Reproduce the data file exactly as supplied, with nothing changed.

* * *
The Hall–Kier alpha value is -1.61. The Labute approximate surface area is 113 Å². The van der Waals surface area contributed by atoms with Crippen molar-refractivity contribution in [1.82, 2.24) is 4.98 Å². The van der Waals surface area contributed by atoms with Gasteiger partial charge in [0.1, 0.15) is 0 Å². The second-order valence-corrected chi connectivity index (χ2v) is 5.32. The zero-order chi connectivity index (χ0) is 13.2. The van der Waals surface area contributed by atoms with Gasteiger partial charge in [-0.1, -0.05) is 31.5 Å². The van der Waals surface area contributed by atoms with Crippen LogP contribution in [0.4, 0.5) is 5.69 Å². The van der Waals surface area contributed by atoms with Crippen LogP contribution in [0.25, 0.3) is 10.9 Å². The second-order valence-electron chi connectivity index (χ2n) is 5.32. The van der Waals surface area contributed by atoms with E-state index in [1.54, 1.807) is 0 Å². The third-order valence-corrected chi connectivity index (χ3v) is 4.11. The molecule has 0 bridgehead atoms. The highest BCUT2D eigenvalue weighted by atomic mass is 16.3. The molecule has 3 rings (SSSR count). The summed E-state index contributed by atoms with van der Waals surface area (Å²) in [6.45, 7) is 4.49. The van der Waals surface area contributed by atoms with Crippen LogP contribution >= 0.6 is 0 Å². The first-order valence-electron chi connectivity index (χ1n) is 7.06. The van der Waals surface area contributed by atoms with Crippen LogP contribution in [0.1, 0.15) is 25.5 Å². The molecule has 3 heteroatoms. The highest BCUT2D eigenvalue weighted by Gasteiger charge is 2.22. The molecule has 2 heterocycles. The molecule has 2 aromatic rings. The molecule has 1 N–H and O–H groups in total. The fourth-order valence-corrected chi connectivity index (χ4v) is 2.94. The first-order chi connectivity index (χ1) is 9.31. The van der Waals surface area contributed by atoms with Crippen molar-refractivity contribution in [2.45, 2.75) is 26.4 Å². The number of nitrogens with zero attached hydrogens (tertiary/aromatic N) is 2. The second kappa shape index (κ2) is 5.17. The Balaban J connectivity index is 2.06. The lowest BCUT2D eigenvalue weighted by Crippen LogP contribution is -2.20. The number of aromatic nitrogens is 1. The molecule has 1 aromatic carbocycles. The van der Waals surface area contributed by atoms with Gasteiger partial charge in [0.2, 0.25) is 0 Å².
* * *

The Hall–Kier alpha value is -1.61. The Labute approximate surface area is 113 Å². The van der Waals surface area contributed by atoms with Crippen molar-refractivity contribution in [1.82, 2.24) is 4.98 Å². The van der Waals surface area contributed by atoms with Gasteiger partial charge in [0.1, 0.15) is 0 Å². The second-order valence-corrected chi connectivity index (χ2v) is 5.32. The zero-order chi connectivity index (χ0) is 13.2. The van der Waals surface area contributed by atoms with Gasteiger partial charge in [-0.1, -0.05) is 31.5 Å². The van der Waals surface area contributed by atoms with Crippen LogP contribution in [0.4, 0.5) is 5.69 Å². The van der Waals surface area contributed by atoms with Crippen LogP contribution in [0.25, 0.3) is 10.9 Å². The second-order valence-electron chi connectivity index (χ2n) is 5.32. The van der Waals surface area contributed by atoms with E-state index in [1.54, 1.807) is 0 Å². The third-order valence-corrected chi connectivity index (χ3v) is 4.11. The molecule has 0 bridgehead atoms. The highest BCUT2D eigenvalue weighted by atomic mass is 16.3. The molecule has 3 rings (SSSR count). The summed E-state index contributed by atoms with van der Waals surface area (Å²) in [6.45, 7) is 4.49. The van der Waals surface area contributed by atoms with Crippen LogP contribution >= 0.6 is 0 Å². The first-order valence-electron chi connectivity index (χ1n) is 7.06. The van der Waals surface area contributed by atoms with Crippen LogP contribution in [0.1, 0.15) is 25.5 Å². The molecule has 3 heteroatoms. The highest BCUT2D eigenvalue weighted by Gasteiger charge is 2.22. The molecule has 2 heterocycles. The molecule has 2 aromatic rings. The molecule has 1 N–H and O–H groups in total. The fourth-order valence-corrected chi connectivity index (χ4v) is 2.94. The first-order chi connectivity index (χ1) is 9.31. The van der Waals surface area contributed by atoms with Crippen molar-refractivity contribution in [2.45, 2.75) is 26.4 Å². The number of nitrogens with zero attached hydrogens (tertiary/aromatic N) is 2. The second kappa shape index (κ2) is 5.17. The Balaban J connectivity index is 2.06. The lowest BCUT2D eigenvalue weighted by Crippen LogP contribution is -2.20. The number of aromatic nitrogens is 1. The molecule has 1 aromatic carbocycles. The van der Waals surface area contributed by atoms with Gasteiger partial charge in [0.2, 0.25) is 0 Å².